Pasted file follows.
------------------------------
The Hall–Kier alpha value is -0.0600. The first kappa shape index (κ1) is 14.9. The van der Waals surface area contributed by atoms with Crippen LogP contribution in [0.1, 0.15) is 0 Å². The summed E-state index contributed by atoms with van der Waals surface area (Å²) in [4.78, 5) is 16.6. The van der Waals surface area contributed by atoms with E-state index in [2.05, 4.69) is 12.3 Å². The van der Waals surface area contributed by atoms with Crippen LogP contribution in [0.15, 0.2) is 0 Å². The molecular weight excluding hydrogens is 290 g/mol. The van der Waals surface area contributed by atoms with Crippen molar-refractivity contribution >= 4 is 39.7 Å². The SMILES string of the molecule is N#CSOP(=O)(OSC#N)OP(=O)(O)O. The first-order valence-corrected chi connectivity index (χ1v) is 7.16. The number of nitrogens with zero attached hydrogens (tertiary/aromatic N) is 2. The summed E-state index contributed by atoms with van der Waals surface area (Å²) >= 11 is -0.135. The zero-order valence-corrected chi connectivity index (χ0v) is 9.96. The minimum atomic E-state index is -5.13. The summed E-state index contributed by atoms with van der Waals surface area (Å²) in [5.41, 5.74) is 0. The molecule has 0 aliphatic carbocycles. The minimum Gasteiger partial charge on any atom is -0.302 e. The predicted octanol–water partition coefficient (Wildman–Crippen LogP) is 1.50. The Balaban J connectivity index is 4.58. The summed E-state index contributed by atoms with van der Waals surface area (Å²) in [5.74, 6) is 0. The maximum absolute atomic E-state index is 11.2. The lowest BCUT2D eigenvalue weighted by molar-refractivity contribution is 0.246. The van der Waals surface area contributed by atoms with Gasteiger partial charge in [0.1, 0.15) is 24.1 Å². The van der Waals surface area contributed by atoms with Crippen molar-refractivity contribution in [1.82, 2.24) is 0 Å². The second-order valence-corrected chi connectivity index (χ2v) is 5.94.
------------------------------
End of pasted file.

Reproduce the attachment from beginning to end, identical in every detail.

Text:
The Hall–Kier alpha value is -0.0600. The first kappa shape index (κ1) is 14.9. The van der Waals surface area contributed by atoms with Crippen LogP contribution in [0.1, 0.15) is 0 Å². The summed E-state index contributed by atoms with van der Waals surface area (Å²) in [4.78, 5) is 16.6. The van der Waals surface area contributed by atoms with E-state index in [2.05, 4.69) is 12.3 Å². The van der Waals surface area contributed by atoms with Crippen LogP contribution in [0.15, 0.2) is 0 Å². The molecular weight excluding hydrogens is 290 g/mol. The van der Waals surface area contributed by atoms with Crippen molar-refractivity contribution >= 4 is 39.7 Å². The SMILES string of the molecule is N#CSOP(=O)(OSC#N)OP(=O)(O)O. The first-order valence-corrected chi connectivity index (χ1v) is 7.16. The number of nitrogens with zero attached hydrogens (tertiary/aromatic N) is 2. The summed E-state index contributed by atoms with van der Waals surface area (Å²) >= 11 is -0.135. The zero-order valence-corrected chi connectivity index (χ0v) is 9.96. The minimum atomic E-state index is -5.13. The summed E-state index contributed by atoms with van der Waals surface area (Å²) in [5.41, 5.74) is 0. The molecule has 0 aliphatic carbocycles. The minimum Gasteiger partial charge on any atom is -0.302 e. The predicted octanol–water partition coefficient (Wildman–Crippen LogP) is 1.50. The Balaban J connectivity index is 4.58. The summed E-state index contributed by atoms with van der Waals surface area (Å²) in [5.74, 6) is 0. The maximum absolute atomic E-state index is 11.2. The lowest BCUT2D eigenvalue weighted by molar-refractivity contribution is 0.246. The van der Waals surface area contributed by atoms with Gasteiger partial charge in [0.1, 0.15) is 24.1 Å². The van der Waals surface area contributed by atoms with Crippen molar-refractivity contribution in [1.82, 2.24) is 0 Å². The second-order valence-corrected chi connectivity index (χ2v) is 5.94.